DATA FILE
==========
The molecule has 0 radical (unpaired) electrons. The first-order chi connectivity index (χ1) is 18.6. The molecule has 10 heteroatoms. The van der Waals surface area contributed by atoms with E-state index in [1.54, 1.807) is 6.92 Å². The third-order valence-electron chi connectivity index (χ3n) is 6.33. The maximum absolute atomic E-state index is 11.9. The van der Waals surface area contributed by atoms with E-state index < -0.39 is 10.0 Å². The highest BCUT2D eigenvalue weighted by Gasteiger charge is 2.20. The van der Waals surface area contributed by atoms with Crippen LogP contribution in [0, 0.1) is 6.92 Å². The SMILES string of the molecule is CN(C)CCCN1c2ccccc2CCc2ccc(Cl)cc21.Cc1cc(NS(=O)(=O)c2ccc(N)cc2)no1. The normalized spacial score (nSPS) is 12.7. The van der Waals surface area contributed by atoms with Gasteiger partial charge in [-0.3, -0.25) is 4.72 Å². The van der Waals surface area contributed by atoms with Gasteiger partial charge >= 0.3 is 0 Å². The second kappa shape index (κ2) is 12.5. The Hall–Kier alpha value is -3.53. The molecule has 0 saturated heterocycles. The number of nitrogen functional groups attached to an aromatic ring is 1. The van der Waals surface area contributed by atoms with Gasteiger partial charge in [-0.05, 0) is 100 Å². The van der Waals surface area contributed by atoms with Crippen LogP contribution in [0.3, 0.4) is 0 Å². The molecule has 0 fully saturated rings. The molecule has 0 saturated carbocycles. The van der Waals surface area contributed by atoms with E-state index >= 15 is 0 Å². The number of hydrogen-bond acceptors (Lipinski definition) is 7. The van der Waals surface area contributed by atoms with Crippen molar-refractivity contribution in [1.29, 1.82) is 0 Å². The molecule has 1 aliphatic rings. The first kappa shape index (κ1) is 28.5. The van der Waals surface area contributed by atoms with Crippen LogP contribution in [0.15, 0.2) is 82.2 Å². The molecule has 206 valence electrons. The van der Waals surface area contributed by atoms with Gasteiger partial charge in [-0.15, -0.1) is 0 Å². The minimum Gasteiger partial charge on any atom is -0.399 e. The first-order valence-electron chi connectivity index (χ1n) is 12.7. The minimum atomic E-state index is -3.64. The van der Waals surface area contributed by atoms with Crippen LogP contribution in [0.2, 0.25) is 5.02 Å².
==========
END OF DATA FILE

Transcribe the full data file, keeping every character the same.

The molecule has 0 radical (unpaired) electrons. The first-order chi connectivity index (χ1) is 18.6. The molecule has 10 heteroatoms. The van der Waals surface area contributed by atoms with E-state index in [1.54, 1.807) is 6.92 Å². The third-order valence-electron chi connectivity index (χ3n) is 6.33. The maximum absolute atomic E-state index is 11.9. The van der Waals surface area contributed by atoms with E-state index < -0.39 is 10.0 Å². The highest BCUT2D eigenvalue weighted by Gasteiger charge is 2.20. The van der Waals surface area contributed by atoms with Crippen LogP contribution in [0, 0.1) is 6.92 Å². The SMILES string of the molecule is CN(C)CCCN1c2ccccc2CCc2ccc(Cl)cc21.Cc1cc(NS(=O)(=O)c2ccc(N)cc2)no1. The normalized spacial score (nSPS) is 12.7. The van der Waals surface area contributed by atoms with Gasteiger partial charge in [-0.3, -0.25) is 4.72 Å². The van der Waals surface area contributed by atoms with Gasteiger partial charge >= 0.3 is 0 Å². The second kappa shape index (κ2) is 12.5. The Hall–Kier alpha value is -3.53. The molecule has 0 saturated heterocycles. The number of nitrogen functional groups attached to an aromatic ring is 1. The van der Waals surface area contributed by atoms with Gasteiger partial charge in [-0.05, 0) is 100 Å². The van der Waals surface area contributed by atoms with Crippen LogP contribution in [0.3, 0.4) is 0 Å². The molecule has 0 fully saturated rings. The molecule has 0 saturated carbocycles. The van der Waals surface area contributed by atoms with E-state index >= 15 is 0 Å². The number of hydrogen-bond acceptors (Lipinski definition) is 7. The van der Waals surface area contributed by atoms with Crippen molar-refractivity contribution in [1.29, 1.82) is 0 Å². The molecule has 1 aliphatic rings. The first kappa shape index (κ1) is 28.5. The van der Waals surface area contributed by atoms with Crippen LogP contribution in [0.15, 0.2) is 82.2 Å². The molecule has 206 valence electrons. The van der Waals surface area contributed by atoms with Gasteiger partial charge in [-0.15, -0.1) is 0 Å². The minimum Gasteiger partial charge on any atom is -0.399 e. The first-order valence-electron chi connectivity index (χ1n) is 12.7. The minimum atomic E-state index is -3.64. The van der Waals surface area contributed by atoms with Crippen LogP contribution in [0.2, 0.25) is 5.02 Å².